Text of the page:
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Earlier this month, in a courtroom in Savannah, Georgia, attorneys for former Georgia senate majority leader Charles Walker took on the prosecution. There was already some evidence that Walker was the target in a politically-motivated hit job, Nathan Dershowitz argued. The judge hearing the matter acknowledged that politically-directed prosecutions were a fact of life dating back to the early days of the Republic, but he bore down on the quality and sufficiency of Walker’s evidence, which rested largely on newspaper accounts. Prosecutors disparaged this as a “CNN case” and insisted that the court disregard newspaper reports entirely. I report on the hearing and the broader implications of the case in this feature for the Huffington Post.
Just how solid is Walker’s case? I outlined the facts earlier in “The Justice Department Raises a Rebel Yell.” In the meantime, more evidence has turned up in the records of the U.S. Attorney’s office. In one email, Morgan Perry, the director of the Senate Republican Caucus, notes that Walker is the target of research by Republican campaign organizations trying to link him to criminal conduct, and says that “it’s up to us to take him out.” The email creates the inescapable impression that the U.S. Attorney’s investigation of Walker was being coordinated with Republican political operatives and was done in the interests of giving the party an advantage in upcoming elections. Courts have historically declined to allow an examination of the bona fides of a prosecution in political cases, but in the face of mounting evidence of misconduct and bad-faith motives, as recently shown in the prosecution of former Alaska Senator Ted Stevens, the tide seems to be turning.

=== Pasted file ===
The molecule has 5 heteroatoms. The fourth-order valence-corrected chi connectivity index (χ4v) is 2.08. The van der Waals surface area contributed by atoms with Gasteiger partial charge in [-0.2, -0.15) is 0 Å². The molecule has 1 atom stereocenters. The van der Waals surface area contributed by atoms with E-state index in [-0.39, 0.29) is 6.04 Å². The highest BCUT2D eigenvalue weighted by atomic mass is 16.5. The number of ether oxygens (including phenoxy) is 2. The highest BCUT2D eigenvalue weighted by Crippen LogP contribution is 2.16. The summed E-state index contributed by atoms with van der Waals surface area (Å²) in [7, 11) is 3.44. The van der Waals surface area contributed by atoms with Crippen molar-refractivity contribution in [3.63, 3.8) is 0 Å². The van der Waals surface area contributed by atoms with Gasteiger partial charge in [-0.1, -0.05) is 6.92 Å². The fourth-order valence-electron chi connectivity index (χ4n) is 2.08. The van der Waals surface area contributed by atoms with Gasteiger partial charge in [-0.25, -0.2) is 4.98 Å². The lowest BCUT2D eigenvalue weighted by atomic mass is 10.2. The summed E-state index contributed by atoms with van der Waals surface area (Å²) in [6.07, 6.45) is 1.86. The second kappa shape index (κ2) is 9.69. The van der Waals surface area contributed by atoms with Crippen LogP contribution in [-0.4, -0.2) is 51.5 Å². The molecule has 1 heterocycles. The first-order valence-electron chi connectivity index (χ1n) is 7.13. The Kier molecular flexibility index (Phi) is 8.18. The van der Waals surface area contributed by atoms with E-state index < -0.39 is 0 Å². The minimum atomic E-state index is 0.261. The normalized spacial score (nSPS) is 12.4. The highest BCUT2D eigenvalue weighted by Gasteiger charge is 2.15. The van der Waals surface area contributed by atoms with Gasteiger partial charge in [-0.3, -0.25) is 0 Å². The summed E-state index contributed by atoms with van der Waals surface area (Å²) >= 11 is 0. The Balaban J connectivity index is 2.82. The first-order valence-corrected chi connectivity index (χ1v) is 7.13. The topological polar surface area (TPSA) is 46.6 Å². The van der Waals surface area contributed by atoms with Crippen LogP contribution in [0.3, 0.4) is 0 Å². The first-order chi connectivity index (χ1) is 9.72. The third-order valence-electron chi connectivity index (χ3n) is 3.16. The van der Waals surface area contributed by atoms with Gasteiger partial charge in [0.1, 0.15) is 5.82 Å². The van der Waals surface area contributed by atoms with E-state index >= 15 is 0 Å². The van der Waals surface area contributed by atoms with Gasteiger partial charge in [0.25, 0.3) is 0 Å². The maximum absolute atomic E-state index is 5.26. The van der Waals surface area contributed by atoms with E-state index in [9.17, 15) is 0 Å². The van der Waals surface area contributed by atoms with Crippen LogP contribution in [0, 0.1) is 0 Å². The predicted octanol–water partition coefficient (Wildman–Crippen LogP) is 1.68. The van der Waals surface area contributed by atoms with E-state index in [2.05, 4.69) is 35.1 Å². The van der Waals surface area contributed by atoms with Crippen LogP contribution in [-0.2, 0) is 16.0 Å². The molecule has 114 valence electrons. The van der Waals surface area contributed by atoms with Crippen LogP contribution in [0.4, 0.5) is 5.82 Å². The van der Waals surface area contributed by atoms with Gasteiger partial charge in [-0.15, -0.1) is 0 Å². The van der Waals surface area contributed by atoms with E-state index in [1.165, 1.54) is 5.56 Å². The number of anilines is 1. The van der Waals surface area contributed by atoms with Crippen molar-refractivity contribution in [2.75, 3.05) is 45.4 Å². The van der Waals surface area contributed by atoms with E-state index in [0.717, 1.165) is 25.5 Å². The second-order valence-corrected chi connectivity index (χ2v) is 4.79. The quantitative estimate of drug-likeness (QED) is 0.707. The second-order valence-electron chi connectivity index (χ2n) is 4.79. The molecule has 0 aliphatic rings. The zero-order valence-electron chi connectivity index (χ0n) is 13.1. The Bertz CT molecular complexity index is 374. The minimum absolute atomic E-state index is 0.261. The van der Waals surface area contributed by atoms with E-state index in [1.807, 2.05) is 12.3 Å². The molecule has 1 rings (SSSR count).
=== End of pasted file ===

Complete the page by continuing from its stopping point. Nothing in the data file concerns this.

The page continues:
More from Scott Horton:
Conversation — August 5, 2016, 12:08 pm
Sidney Blumenthal on the origins of the Republican Party, the fallout from Clinton’s emails, and his new biography of Abraham Lincoln
Conversation — March 30, 2016, 3:44 pm
Joseph Hickman discusses his new book, The Burn Pits, which tells the story of thousands of U.S. soldiers who, after returning from Iraq and Afghanistan, have developed rare cancers and respiratory diseases.
Ratio of the amount of water used to make the containers to the amount of bottled water consumed:
Police in Pforzheim, Germany, detained an owl who was drunk on schnapps.
In the United States, legislation to repeal the Affordable Care Act was advanced by the House Ways and Means Committee after 18 hours of deliberation, during which time the Republican members of Congress passed around candy.
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"It is an interesting and somewhat macabre parlor game to play at a large gathering of one’s acquaintances: to speculate who in a showdown would go Nazi. By now, I think I know. I have gone through the experience many times—in Germany, in Austria, and in France. I have come to know the types: the born Nazis, the Nazis whom democracy itself has created, the certain-to-be fellow-travelers. And I also know those who never, under any conceivable circumstances, would become Nazis."